Marvel Quietly Cancels Summer (Swimsuit) Special

Doesn’t really compare to the art from the 90’s, does it?


Could this be another case of censorship and moral panic, proving C.B. Cebulski’s just as supine as Axel Alonso? It’s a good question, and for now, case in point is Marvel canning a one-shot special that paid homage to the Marvel Swimsuit Specials of the early ’90s (though they only called this item Summer Special, presumably already coy about promoting it based on swimwear in the title):


Marvel Summer Special #1 has been canceled by the publisher, with retailers being told it “will not be re-solicited.”

Created to homage Marvel’s 1990 swimsuit specials, Marvel Summer Special #1 was announced in April for a July 31 release.

Marvel did not give a reason for the cancellation, or specify if material created for this special would be published elsewhere.

Now this certainly could be a case of more cowardly censorship in motion. But based on the given coverscan, which looks rather mediocre in art quality, that’s why audiences looking for a decent art gallery book with fun tongue-in-cheek captions might not be missing much. Ron Lim, who may have drawn that image on the side, is a pretty talented artist, but this does not seem like one of his best works, and if he didn’t – or wasn’t allowed – to give it his best effort, one can only wonder what the interior art is like.


Still, it’s not like this should’ve been censored, if it was. You could wonder if the culprits in downing this special included Sana Amanat and Joe Quesada, who was an early advocate of censorship in the early 2000s, recalling he’d all but banned depictions of smoking when he was EIC.


By sharp contrast, however, they seem perfectly willing to release Marvel Comics #1000, a special allegedly celebrating 80 years in the business, which has some questionable elements in its development:


Each page of the comic will correlate to one year in Marvel history. Along the way, readers will see many of the marquee characters from the mighty Marvel universe like Captain America, Thor and Iron Man, and some less familiar ones, like Blue Marvel, Night Thrasher and the Three X’s.

“This is by far the most complex and complicated and difficult book I’ve ever had to assemble,” Tom Brevoort, Marvel’s executive editor and senior vice president of publishing, said in a conference call with C.B. Cebulski, Marvel’s editor in chief. While most comic books are created by one writer and one art team, Issue No. 1000 will have 80 — one team for each of its 80 pages.


I think the list of contributors includes, sadly enough, Brad Meltzer. But then, it figures Marvel would get around to hiring somebody awful like him for a project sooner or later. Maybe more dismaying was the discovery artist Steve Rude would illustrate a page written by Saladin Ahmed. After all the horrible things Ahmed said, the notion an artist who is talented would work with somebody like that even on so minor a project as a simple page is hugely disappointing.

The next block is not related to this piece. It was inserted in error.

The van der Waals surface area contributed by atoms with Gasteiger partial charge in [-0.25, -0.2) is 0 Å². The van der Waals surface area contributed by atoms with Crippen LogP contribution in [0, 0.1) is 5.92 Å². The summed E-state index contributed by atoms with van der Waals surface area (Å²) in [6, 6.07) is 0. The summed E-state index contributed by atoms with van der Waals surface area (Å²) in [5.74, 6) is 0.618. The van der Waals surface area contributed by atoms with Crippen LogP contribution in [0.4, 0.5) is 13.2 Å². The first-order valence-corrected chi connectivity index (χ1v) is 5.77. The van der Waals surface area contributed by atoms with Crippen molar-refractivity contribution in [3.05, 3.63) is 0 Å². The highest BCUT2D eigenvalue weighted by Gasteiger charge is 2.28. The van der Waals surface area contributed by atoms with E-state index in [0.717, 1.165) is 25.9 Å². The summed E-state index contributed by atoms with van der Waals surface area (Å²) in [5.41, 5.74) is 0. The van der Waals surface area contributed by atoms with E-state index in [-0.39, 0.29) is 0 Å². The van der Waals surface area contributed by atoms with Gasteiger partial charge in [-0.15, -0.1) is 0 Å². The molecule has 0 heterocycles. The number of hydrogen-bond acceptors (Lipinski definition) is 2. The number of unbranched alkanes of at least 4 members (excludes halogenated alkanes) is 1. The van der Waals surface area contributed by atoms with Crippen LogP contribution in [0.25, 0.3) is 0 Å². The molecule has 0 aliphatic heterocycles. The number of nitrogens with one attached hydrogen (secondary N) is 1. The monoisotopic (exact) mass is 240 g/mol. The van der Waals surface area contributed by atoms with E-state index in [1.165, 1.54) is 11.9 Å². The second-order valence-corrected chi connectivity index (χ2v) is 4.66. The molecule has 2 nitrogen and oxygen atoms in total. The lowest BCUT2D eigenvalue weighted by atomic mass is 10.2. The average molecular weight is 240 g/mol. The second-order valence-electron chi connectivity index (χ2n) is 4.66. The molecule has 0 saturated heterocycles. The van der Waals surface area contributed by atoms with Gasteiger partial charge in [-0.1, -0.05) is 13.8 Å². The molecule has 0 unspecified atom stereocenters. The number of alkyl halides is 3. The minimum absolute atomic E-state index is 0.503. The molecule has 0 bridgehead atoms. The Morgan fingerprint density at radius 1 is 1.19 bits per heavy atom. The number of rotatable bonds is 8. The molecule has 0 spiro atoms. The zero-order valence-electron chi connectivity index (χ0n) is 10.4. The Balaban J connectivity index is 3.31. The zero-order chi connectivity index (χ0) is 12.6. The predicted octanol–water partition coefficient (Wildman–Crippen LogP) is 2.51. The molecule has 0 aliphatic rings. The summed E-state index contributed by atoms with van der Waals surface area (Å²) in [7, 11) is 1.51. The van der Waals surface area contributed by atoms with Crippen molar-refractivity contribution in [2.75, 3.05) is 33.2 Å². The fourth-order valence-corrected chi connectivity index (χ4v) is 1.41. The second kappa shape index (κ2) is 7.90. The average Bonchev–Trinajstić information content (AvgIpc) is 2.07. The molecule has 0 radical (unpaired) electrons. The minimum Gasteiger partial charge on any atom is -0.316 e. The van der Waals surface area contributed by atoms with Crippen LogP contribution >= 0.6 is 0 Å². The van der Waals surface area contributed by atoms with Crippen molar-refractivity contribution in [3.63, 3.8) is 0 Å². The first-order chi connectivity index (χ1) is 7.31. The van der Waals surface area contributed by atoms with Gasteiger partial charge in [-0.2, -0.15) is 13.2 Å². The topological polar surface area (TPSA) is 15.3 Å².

Cebulski said the newcomers were recruited based on the fact that they made Marvel references over the years that were noted in-house. “Our characters are mentioned in so many different ways and in so many different mediums and we always keep track,” Cebulski said. “Now these distinguished individuals are able to contribute back to the comics they grew up on.”


…but don’t respect any more than they do the audience. Choosing the contributors based on whether they made references in some way or other to Marvel products doesn’t prove they’re talented.


And on that note, what if the artists/writers who contributed to their Summer Special are talented, their art is actually better than expected, and the interiors aren’t as dumbed down as appears on the surface? It would just testify to the hypocrisy Marvel’s putting on display, canceling a project over petty issues while other books, regardless of the merits their contributors have, are released without a whisper of complaint. In the end, it just proves that, long after Alonso left, Marvel’s still badly injured by social justice and staffers who don’t have the courage to show faith in the projects they work on.



Originally published here.
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Avi Green

Avi Green was born in Pennsylvania in 1974, and moved to Israel in 1983. He enjoyed reading comics when he was young, the first being Fantastic Four. He maintains a strong belief in the public's right to knowledge and accuracy of facts. He considers himself a conservative-style version of Clark Kent. Follow him on his blog at Four Color Media Monitor or on Twitter at @avigreen1